Back in the day, when people needed to fix something, they would simply pick up the phone and connect with a service professional for help. A lot has changed. They no longer call your support representatives as the first step, well, more than 6 out of 10 U.S. consumers, at least. They prefer self-service channels such as a website, community, mobile app, voice response system, or online chat.
Also, people no longer ask questions about just break-fix issues, but procedural questions like “How to delete an SLA policy,” “How do I choose what notifications I get,” “How do I temporarily deactivate my account,” etc.
Hence, it’s safe to say self-service has come a long way. Therefore, the way your company measures it also needs to evolve. This blog focuses on the user experience metrics that are crucial to measuring self-service success. After all, “the customer is always right.” So, let’s get the ball rolling in the right direction.
Customer Experience Metrics to Measure Self-Service Success
1. Net Promoter Score
On average, an American customer will tell 15 people about a not-so-pleasant service experience. Therefore, asking them directly about their experience with your self-service channels will paint a clearer picture of how effective your initiatives are. Net Promoter Score (NPS) helps.
“How likely are you to recommend us to a friend or colleague? Answer on a scale of 0-10.” That sentence and the diagram below pretty much explains what NPS is all about.
NPS is a great CX metric, but be mindful of the ‘timing.’ Don’t bombard them with the survey after their maiden attempt. That can be very annoying. Once you observe them using your self-service portal regularly, ask them.
2. Customer Effort Score
CES is a survey used by companies to quantify the efforts put by customers while using a product or service.
The response scale is usually 1 through 5, with 1 representing ‘Very Difficult,’ and 5 representing ‘Very Easy.’ Research leaders with CEB (now Gartner) found that around 96% of consumers that reported having difficulty while solving a problem were more disloyal.
Hence, CES surveys are a great way to approach your self-service efforts with a fine-tooth comb and gauge the overall ease of using the portal. You can send a CES survey after an interaction on your self-service channel that led to an issue resolution or once customers finish their onboarding period.
3. Self-Service Recontact Rate
Are your customers not engaging with the search results in your community, or even if they are, they still end up contacting support? If yes, it means your self-service portal is failing its purpose. There could be three reasons for a customer recontact:
- The required content doesn’t exist on your portal;
- The content is not relevant enough for the users searching for it;
- The content might be present but is not easily searchable and is hence not clicked.
All three problems point towards your community’s search. You can gauge the efficacy of your portal’s search by checking several reports such as ‘Successful Searches,’ ‘Searches With No Clicks,’ etc. You can fix this problem with a cognitive search engine. It integrates different content repositories such as your community, product documentation, bug-tracking system, CMS, etc., and returns highly relevant results.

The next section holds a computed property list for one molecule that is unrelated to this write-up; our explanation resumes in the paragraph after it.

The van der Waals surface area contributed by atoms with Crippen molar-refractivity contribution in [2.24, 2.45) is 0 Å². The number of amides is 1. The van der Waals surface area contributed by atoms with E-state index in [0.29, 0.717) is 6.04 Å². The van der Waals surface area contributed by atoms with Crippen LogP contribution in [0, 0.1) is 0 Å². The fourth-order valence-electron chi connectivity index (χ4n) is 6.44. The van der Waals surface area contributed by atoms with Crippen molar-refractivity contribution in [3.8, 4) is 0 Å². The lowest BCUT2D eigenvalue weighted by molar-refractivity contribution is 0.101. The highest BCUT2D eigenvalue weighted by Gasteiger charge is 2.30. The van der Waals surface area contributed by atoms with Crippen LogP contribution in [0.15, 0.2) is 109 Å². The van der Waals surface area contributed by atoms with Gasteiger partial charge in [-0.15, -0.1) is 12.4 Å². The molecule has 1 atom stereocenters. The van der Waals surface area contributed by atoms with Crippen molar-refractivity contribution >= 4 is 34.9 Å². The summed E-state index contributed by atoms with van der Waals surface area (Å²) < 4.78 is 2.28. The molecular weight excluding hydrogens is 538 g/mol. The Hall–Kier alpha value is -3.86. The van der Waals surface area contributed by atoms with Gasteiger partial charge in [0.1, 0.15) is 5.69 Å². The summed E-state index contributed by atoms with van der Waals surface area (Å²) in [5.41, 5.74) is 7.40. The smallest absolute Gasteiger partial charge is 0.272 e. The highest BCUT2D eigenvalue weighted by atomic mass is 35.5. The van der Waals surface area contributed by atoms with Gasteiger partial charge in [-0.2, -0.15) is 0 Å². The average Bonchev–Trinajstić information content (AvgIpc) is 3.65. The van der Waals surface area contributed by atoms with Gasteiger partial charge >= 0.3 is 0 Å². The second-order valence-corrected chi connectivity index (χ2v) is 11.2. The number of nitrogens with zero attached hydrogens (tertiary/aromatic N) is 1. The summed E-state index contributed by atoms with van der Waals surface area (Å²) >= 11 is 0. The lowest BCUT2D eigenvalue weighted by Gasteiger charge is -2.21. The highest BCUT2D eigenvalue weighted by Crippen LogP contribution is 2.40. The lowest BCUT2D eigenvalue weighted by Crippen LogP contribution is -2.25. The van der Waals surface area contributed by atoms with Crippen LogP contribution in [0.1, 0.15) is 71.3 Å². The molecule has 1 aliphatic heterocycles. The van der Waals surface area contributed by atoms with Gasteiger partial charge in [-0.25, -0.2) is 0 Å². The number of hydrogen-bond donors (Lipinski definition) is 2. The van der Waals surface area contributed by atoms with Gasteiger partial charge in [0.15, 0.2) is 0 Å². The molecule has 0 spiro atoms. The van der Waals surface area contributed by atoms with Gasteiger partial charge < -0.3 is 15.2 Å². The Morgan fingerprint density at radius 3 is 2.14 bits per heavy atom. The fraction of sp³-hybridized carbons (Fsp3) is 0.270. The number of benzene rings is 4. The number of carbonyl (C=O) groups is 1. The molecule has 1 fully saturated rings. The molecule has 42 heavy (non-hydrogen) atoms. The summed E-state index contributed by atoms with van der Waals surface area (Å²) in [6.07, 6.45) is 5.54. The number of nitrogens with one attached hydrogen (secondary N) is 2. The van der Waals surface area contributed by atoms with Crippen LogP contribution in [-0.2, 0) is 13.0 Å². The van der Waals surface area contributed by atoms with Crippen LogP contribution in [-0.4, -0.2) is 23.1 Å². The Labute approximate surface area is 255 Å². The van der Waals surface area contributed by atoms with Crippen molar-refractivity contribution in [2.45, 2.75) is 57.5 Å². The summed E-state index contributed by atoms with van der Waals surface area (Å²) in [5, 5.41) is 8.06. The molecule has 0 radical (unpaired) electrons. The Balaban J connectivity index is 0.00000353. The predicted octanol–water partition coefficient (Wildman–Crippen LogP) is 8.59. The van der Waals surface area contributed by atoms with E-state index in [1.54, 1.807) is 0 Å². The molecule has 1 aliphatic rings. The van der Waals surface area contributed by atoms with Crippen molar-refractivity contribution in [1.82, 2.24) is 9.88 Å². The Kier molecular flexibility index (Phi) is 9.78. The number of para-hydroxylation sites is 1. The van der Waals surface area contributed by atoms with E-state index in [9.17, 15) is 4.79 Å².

4. Conversion Ratio
McKinsey revealed that 86% of B2B executives prefer using self-service tools for reordering, rather than talking to a sales representative. The quality of self-service and support are of paramount importance in B2B purchases.
When your existing customers return satisfied from your self-service channel, they are not only likely to re-purchase from you but also recommend your business to others. You can track the conversion by looking at the number of leads who land on your support avenues and then become customers.
5. Case Deflection Rate
Self-service and case deflection are used interchangeably but some businesses like to differentiate between the terms. Self-service doesn’t necessarily mean a customer’s need to contact support was eliminated, they might have not wanted to raise a ticket in the first place. Whereas case deflection means that your self-service portal has actively stopped them. Based on this, there are two ways to measure case deflection and you can use whichever method you deem fit.
If a customer visits your self-help portal or community, runs a search, clicks on one or more results, and leaves without logging a case, you have successfully deflected the case creation. Some companies also look at stage two deflection on the case creation page itself. As the customer jots down the details of their issue, the engine recommends helpful articles. If they find this information useful and leave without creating a case, another case is marked deflected! For more details on case deflection, refer to this blog post.
So, Where Do We Go From Here?
Technology is a large part of any game-changing business solution. And that’s why it’s time for a definitive paradigm shift in the way organizations approach self-service. The old tricks simply won’t do, and as it happens, we have got just the perfect guide for you to achieve self-service success at scale.
Want to Learn More? Download This Guide to Conquer Self-Service
In this eBook, we have covered how self-service works in parallel with case deflection to elevate the customer experience. Additionally, we have specified effective exercises and techniques to measure the results after the work you put in. So, download it and get started today!